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Keith

Well-known member
...our MIS and Mailing software are Windows only... ...Windows 10 machine that could do everything...
I was in that same position, Adobe on Mac and Morning Flight estimator on PC. Got tired of paying a premium for an iMac, then paying for Parallels, and then paying for a Windows license. Not to mention all that software updating. So I saved myself a lot of money and a little admin headaches and switched everything over to Windows after the hard drive to a crap in my iMac. It took me three hours to replace the hard drive. Took an old PC and refurbished it, hard drive took three minutes to replace. I like building my own computers so the switch was easy and fun for me. And I saved hundreds of dollars.
 

wonderings

Well-known member
Once upon a time I was happy on both platforms. Then along came Vista. These days I am much happier on the Mac.

I have to use two apps where we have PC only licences so I have a cheap laptop set up in the next room and I use TeamViewer to access it. I can copy and paste from one machine to the other and move documents between them easily.

If you want to switch to PC, make sure all those little apps and plug ins are available for you.

Today I use too much AppleScript and Automator to move to PC easily. I'd have to learn Visual Basic and Javascript from scratch.
Why not install Windows as a virtual machine and skip needing a PC at all?
 

Tim-Ellis

Well-known member
Why not install Windows as a virtual machine and skip needing a PC at all?
Good point - Two personal reasons

1) I share those apps with other users who are PC savvy.

2) They are both colour quality control apps linked to a communal spectro. The apps and settings are all running smoothly and I'd hate to upset anything by reinstalling.
 

dabob

Well-known member
I won't contest that the Mac and Windows versions of the software get you to the same place once your within the software . . . my biggest complaint is the user interface difference between the two platforms . . ( I will admit to a bit of a bias towards Macs) but just the file navigation on windows drives me battly . . . I guess I'm saying that its an "intuitive" feeling you get towards the OS . . .friendly or not . . . they both woark
 

jrsc

Well-known member
I've always been windows desktops and mac laptops so I use both together. Applications work the same on both and its easy to work between both platforms. It's personal preference for the os. mac desktops always seemed very expensive or not enough configuration. They need a regular computer tower type machine so it's cheap like a mac mini but has room for expansion. I also actually like windows better in a desktop environment. I think Mac laptops have always just worked better and the way their touchpads with the software makes a difference. Some of the new windows 10 laptops are finally getting close though since not much has changed on mac laptops in a while except to make us need adapters to plug almost anything into them.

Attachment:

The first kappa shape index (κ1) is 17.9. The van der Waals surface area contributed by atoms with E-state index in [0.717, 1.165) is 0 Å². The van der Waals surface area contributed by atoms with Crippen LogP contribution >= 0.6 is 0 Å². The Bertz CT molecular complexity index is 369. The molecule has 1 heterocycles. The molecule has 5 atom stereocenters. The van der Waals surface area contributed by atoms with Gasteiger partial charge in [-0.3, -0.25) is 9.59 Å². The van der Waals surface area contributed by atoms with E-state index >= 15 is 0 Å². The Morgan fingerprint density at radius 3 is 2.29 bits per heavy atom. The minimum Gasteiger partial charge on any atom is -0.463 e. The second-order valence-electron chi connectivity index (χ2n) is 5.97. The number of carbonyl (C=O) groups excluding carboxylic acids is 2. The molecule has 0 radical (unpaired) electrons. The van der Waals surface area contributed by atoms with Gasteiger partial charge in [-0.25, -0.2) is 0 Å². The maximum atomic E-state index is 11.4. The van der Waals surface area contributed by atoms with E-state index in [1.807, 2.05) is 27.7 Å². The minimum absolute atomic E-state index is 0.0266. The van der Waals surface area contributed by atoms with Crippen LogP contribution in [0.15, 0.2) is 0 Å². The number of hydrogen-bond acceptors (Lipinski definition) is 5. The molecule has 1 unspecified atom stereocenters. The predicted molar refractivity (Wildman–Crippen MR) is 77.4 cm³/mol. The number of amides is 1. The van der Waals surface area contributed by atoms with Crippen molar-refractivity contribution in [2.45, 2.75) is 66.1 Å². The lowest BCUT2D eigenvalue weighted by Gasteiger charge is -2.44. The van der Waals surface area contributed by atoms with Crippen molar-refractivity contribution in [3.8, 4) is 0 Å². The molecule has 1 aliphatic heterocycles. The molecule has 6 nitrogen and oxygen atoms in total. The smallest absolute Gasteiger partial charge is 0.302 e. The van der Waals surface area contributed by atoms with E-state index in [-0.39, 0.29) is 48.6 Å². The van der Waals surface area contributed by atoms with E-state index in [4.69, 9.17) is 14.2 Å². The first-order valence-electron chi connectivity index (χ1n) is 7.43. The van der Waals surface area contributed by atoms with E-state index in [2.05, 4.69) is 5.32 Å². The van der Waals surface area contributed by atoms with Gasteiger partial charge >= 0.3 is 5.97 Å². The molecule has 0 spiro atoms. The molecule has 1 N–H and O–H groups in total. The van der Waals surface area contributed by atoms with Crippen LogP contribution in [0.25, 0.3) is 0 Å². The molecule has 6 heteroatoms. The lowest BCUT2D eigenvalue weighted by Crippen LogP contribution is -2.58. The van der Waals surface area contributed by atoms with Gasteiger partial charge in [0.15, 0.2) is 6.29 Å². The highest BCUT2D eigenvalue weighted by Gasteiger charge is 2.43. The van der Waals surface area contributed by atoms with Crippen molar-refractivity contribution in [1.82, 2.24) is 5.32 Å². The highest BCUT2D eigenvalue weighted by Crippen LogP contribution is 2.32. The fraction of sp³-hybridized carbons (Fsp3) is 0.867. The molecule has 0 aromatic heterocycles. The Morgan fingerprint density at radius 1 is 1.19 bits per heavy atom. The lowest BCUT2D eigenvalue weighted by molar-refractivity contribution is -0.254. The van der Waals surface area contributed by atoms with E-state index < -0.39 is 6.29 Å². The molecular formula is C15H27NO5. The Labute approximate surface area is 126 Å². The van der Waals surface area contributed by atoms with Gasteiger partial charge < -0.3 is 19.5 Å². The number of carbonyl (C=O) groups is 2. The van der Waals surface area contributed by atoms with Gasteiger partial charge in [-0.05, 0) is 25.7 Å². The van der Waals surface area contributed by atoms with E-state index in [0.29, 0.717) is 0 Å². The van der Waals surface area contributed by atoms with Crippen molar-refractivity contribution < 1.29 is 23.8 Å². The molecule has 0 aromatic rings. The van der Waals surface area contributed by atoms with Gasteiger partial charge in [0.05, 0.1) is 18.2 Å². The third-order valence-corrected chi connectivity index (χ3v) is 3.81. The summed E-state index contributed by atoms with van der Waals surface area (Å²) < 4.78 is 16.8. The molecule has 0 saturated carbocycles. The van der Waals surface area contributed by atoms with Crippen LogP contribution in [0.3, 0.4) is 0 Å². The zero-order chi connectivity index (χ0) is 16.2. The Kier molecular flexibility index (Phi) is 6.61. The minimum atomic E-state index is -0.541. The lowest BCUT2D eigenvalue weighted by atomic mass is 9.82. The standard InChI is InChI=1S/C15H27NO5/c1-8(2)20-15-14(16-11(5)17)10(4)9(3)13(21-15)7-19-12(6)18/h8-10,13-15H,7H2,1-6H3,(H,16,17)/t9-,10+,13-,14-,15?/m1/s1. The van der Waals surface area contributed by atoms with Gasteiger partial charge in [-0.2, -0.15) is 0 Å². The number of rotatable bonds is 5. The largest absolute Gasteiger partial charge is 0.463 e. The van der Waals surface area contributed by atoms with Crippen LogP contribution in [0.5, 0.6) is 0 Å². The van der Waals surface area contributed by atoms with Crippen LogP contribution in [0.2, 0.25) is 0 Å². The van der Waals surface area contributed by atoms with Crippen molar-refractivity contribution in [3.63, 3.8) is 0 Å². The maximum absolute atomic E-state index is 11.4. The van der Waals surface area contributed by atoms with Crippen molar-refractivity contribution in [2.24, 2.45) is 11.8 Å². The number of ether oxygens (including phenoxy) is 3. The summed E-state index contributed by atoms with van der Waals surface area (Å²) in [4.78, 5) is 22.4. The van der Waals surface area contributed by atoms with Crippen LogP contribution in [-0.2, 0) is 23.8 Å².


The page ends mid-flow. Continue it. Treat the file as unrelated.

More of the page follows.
gordo

Well-known member
I don’t know about Windows 10.
That being said, the area I worked in at Creo had about 3000 employees. Almost all had Windows boxes, about 1/3 had Macs in addition to their Windows boxes. At least 500 had Macs only.
There was a dedicated 10 strong team of IT folks maintaining the Windows users. There was one part time guy maintaining the Macs. I was a Mac only employee. I needed the Mac IT’s help just once in the 11 odd years I was there.
 

kdw75

Well-known member
It seems that in the last six months the iMac I use has gotten much slower and I am wondering if it has had something to do with the patches for Intel's security vulnerabilities. I am going to move my iMac to another desk as I have been putting together a new Windows box to see how things work out. Worst case I can always go back to the Mac.
 

Automatically Autonomous Automation

Automatically Autonomous Automation
Although the autonomous car is not quite ready, a lights out print operation is something you can do right now if you have a comprehensive Print MIS (Management Information System). The advantages can put money on your bottom line. So what’s your next step? Link to Article